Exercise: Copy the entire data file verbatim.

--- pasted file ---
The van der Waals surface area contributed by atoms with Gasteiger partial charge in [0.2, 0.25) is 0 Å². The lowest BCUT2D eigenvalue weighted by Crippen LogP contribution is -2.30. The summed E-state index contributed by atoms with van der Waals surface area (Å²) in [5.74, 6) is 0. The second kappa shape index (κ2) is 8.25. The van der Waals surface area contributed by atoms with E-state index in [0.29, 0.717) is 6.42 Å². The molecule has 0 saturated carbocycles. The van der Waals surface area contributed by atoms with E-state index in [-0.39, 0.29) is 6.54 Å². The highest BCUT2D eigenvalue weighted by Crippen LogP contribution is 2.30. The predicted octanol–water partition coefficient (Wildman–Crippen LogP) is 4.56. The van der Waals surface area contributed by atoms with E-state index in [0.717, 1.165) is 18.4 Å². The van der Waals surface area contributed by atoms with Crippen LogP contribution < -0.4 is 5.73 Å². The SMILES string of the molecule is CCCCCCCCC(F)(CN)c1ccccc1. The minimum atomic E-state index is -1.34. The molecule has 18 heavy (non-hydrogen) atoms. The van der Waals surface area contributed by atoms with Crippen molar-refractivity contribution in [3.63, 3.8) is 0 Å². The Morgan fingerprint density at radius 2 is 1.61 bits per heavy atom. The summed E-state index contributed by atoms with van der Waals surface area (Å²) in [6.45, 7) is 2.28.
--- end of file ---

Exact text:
The van der Waals surface area contributed by atoms with Gasteiger partial charge in [0.2, 0.25) is 0 Å². The lowest BCUT2D eigenvalue weighted by Crippen LogP contribution is -2.30. The summed E-state index contributed by atoms with van der Waals surface area (Å²) in [5.74, 6) is 0. The second kappa shape index (κ2) is 8.25. The van der Waals surface area contributed by atoms with E-state index in [0.29, 0.717) is 6.42 Å². The molecule has 0 saturated carbocycles. The van der Waals surface area contributed by atoms with E-state index in [-0.39, 0.29) is 6.54 Å². The highest BCUT2D eigenvalue weighted by Crippen LogP contribution is 2.30. The predicted octanol–water partition coefficient (Wildman–Crippen LogP) is 4.56. The van der Waals surface area contributed by atoms with E-state index in [0.717, 1.165) is 18.4 Å². The van der Waals surface area contributed by atoms with Crippen LogP contribution < -0.4 is 5.73 Å². The SMILES string of the molecule is CCCCCCCCC(F)(CN)c1ccccc1. The minimum atomic E-state index is -1.34. The molecule has 18 heavy (non-hydrogen) atoms. The van der Waals surface area contributed by atoms with Crippen molar-refractivity contribution in [3.63, 3.8) is 0 Å². The Morgan fingerprint density at radius 2 is 1.61 bits per heavy atom. The summed E-state index contributed by atoms with van der Waals surface area (Å²) in [6.45, 7) is 2.28.